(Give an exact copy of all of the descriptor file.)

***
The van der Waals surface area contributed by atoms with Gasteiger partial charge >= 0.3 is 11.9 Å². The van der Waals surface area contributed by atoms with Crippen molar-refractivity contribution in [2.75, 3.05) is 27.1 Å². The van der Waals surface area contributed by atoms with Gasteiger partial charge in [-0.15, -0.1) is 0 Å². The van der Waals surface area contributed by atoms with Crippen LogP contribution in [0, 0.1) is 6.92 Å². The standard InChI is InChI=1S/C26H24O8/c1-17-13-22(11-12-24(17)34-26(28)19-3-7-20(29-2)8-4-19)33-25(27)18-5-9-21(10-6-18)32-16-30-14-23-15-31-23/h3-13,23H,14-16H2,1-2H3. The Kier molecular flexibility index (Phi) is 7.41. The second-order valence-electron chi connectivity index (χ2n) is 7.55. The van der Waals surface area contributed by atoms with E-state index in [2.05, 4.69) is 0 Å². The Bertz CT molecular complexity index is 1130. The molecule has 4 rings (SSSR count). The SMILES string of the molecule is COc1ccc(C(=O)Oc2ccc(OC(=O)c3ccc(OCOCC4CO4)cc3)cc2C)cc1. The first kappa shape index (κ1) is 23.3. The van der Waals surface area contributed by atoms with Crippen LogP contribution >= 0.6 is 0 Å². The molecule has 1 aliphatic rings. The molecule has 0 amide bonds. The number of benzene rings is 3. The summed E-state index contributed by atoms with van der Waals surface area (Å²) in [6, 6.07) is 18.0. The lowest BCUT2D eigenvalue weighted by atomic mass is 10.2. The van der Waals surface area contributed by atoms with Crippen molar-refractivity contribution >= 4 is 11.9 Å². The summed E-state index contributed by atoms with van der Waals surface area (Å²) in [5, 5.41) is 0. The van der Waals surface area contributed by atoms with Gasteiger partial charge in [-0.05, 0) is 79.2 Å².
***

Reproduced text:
The van der Waals surface area contributed by atoms with Gasteiger partial charge >= 0.3 is 11.9 Å². The van der Waals surface area contributed by atoms with Crippen molar-refractivity contribution in [2.75, 3.05) is 27.1 Å². The van der Waals surface area contributed by atoms with Gasteiger partial charge in [-0.15, -0.1) is 0 Å². The van der Waals surface area contributed by atoms with Crippen LogP contribution in [0, 0.1) is 6.92 Å². The standard InChI is InChI=1S/C26H24O8/c1-17-13-22(11-12-24(17)34-26(28)19-3-7-20(29-2)8-4-19)33-25(27)18-5-9-21(10-6-18)32-16-30-14-23-15-31-23/h3-13,23H,14-16H2,1-2H3. The Kier molecular flexibility index (Phi) is 7.41. The second-order valence-electron chi connectivity index (χ2n) is 7.55. The van der Waals surface area contributed by atoms with E-state index in [2.05, 4.69) is 0 Å². The Bertz CT molecular complexity index is 1130. The molecule has 4 rings (SSSR count). The SMILES string of the molecule is COc1ccc(C(=O)Oc2ccc(OC(=O)c3ccc(OCOCC4CO4)cc3)cc2C)cc1. The first kappa shape index (κ1) is 23.3. The van der Waals surface area contributed by atoms with Crippen LogP contribution >= 0.6 is 0 Å². The molecule has 1 aliphatic rings. The molecule has 0 amide bonds. The number of benzene rings is 3. The summed E-state index contributed by atoms with van der Waals surface area (Å²) in [6, 6.07) is 18.0. The lowest BCUT2D eigenvalue weighted by atomic mass is 10.2. The van der Waals surface area contributed by atoms with Crippen molar-refractivity contribution >= 4 is 11.9 Å². The summed E-state index contributed by atoms with van der Waals surface area (Å²) in [5, 5.41) is 0. The van der Waals surface area contributed by atoms with Gasteiger partial charge in [-0.05, 0) is 79.2 Å².